I see a couple of problems with classifying "intelligent design by machines" as a big evolutionary leap away from "intelligent design by humans".

The main difference is one of performance. Performance has been increasing gradually anyway - what is happening now is that it is now increasing faster.

Also, humans routinely augment their intelligence by using machine tools - blurring any proposed line between the machine-augmented humans that we have today and machine intelligence.

My favoured evolutionary transition classification scheme is ... (read more)

You seem to be phrasing this as an either/or decision.

Remembering that all decisions are best formalized as functions, the outside view asks, "What other phenomena are like this one, and what did their functions look like?" without looking at the equation. The inside view tries to analyze the function. The hardcore inside view tries to actually plot points on the function; the not-quite-so-ambitious inside view just tries to find its zeros, inflection points, regions where it must be positive or negative, etc.

For complex issues, you should go b... (read more)

That is the real conversation halter. "Appeal to the outside view" is usually just a bad argument, making something silly regardless of the answer, that's a conversation halter and a mind killer.
If something really is silly, then saying so is a mind-freer, not a mind-killer. If we were actually having that conversation, and I said "That's silly" at the start, rather than at the end, you might accuse me of halting the conversation. This is a brief summary of a complicated position, not an argument.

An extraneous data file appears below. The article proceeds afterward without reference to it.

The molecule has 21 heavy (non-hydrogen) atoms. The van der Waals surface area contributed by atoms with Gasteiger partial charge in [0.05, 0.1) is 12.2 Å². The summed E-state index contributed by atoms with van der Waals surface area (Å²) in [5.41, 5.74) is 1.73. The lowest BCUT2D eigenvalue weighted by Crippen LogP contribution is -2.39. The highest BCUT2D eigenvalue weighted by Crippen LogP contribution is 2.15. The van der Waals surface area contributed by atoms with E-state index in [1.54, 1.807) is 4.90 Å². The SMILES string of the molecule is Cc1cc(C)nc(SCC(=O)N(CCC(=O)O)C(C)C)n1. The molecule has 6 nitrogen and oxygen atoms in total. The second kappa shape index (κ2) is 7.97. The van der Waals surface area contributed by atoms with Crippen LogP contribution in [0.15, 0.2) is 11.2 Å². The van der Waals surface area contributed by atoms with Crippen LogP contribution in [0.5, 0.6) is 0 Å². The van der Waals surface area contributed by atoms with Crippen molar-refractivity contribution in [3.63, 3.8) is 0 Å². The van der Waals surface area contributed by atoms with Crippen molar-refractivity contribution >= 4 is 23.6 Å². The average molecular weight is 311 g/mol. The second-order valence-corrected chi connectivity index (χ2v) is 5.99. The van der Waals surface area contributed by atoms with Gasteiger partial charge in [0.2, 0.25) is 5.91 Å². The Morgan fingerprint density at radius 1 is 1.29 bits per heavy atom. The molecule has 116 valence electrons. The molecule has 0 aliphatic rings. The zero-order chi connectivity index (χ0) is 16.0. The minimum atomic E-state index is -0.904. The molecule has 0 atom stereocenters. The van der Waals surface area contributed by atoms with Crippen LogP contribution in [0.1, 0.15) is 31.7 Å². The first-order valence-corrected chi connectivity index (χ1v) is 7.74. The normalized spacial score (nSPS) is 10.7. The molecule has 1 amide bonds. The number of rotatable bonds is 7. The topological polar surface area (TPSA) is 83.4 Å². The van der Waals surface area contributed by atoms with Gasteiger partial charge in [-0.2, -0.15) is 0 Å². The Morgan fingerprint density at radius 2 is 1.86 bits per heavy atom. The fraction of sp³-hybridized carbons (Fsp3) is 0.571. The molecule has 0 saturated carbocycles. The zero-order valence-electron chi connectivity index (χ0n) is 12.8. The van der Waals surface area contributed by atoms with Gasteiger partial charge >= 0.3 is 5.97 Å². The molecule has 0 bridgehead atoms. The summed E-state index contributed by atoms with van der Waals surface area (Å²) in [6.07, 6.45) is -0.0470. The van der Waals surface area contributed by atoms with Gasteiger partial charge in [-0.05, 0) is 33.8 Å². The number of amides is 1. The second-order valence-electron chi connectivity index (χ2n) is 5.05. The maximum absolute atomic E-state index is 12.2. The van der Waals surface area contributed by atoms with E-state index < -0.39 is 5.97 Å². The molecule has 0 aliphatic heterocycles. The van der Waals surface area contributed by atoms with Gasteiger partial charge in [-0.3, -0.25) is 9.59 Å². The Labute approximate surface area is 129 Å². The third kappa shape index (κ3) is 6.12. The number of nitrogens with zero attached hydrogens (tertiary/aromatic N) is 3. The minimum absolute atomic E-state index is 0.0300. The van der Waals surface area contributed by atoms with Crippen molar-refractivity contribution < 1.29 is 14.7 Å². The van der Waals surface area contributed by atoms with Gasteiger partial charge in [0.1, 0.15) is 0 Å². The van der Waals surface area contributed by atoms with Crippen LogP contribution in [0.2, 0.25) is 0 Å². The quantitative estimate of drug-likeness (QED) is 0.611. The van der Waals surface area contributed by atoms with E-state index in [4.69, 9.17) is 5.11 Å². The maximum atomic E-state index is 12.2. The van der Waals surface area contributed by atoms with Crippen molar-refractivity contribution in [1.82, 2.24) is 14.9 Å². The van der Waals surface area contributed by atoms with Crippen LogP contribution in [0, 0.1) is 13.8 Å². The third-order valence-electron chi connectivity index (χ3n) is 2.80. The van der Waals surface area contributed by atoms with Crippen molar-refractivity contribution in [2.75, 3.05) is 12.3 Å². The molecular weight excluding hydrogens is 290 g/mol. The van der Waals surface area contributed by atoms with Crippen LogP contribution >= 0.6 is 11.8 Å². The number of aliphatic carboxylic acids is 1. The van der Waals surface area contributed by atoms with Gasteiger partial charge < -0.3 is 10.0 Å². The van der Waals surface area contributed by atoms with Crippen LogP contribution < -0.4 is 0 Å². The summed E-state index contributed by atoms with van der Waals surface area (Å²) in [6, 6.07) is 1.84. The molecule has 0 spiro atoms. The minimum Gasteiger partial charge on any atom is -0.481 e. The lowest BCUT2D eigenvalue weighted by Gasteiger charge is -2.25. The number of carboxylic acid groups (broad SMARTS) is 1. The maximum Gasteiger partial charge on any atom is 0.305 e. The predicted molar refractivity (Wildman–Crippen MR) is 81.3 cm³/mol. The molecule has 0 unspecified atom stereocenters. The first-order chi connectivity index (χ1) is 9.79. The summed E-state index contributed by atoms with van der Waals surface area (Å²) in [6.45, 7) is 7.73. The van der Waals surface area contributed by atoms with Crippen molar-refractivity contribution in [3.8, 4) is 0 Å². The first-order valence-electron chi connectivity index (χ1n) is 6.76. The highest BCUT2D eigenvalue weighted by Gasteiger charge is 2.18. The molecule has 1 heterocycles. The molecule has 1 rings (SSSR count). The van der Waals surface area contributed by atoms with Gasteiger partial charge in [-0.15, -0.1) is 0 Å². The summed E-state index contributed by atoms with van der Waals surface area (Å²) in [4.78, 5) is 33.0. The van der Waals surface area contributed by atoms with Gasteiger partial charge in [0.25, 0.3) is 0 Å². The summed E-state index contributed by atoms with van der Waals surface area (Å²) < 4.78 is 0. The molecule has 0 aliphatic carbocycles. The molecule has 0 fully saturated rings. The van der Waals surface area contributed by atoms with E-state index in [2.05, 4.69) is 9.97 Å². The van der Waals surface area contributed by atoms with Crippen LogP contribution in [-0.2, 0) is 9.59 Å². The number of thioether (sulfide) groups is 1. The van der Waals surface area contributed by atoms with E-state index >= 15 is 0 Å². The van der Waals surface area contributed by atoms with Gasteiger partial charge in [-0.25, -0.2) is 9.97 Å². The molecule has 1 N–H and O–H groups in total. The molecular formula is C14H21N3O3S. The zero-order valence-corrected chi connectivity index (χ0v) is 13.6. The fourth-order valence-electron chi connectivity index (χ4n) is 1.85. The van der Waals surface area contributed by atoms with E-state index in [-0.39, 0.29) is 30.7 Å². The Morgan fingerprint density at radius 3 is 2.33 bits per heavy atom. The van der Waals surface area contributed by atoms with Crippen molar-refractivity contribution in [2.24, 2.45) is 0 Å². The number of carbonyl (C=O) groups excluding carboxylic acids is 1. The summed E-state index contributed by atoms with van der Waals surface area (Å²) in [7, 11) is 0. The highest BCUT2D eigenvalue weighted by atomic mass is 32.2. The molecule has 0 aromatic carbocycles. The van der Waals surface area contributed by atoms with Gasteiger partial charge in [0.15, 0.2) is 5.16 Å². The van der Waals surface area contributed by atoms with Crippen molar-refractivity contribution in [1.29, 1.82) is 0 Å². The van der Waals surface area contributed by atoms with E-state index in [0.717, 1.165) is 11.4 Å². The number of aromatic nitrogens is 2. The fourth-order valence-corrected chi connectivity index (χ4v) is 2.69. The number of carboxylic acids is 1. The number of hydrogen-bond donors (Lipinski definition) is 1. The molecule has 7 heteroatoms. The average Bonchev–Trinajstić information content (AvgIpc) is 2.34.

I don't think that many people expect the elimination of resource constraints. Regarding the issue of FAI as Santa, wouldn't the same statement apply to the industrial revolution? Regarding reviving the cryonically suspended, yes, probably a confusion, but not clearly, and working within the best model we have, the answer is "plausibly" which is all that anyone claims.
The industrial revolution gives you stuff. Santa gives you what you want. When I read people's dreams of a future in which an all-knowing benevolent Friendly AI provides them with everything they want forever, it weirds me out to think these are the same people who ridicule Christians. I've read interpretations of Friendly AI that suggest a Friendly AI is so smart, it can provide people with things that are logically inconsistent. But can a Friendly AI make a rock so big that it can't move it?
Citation needed. The economy gives you what you want. Cultural snobbishness gives you what you should want. Next...

The "Outside View" is the best predictor of timeframes and happiness (Dan Gilbert 2007)

The reason why people have choosen to study students and what they think about homework is probably because they supposed there were mistakes in average students declarations. Same for studying affective forecast (technical term for 'predicting future happiness given X').

I suspect this kind of mistake does not happen in engineering companies when they evaluate next year's profits given their new technical environment... Therefore no one bothers to study engineers inside views.


I see a couple of problems with classifying "intelligent design by machines" as a big leap away from "intelligent design by humans".

The main difference is one of performance. Performance has been increasing gradually anyway - what is happening now is that it is now increasing faster.

Also, humans routinely augment their intelligence by using machine tools - blurring the proposed line between human and machine intelligence.

My favoured evolutionary transition classification scheme is to bundle the modern changes together - and describe th... (read more)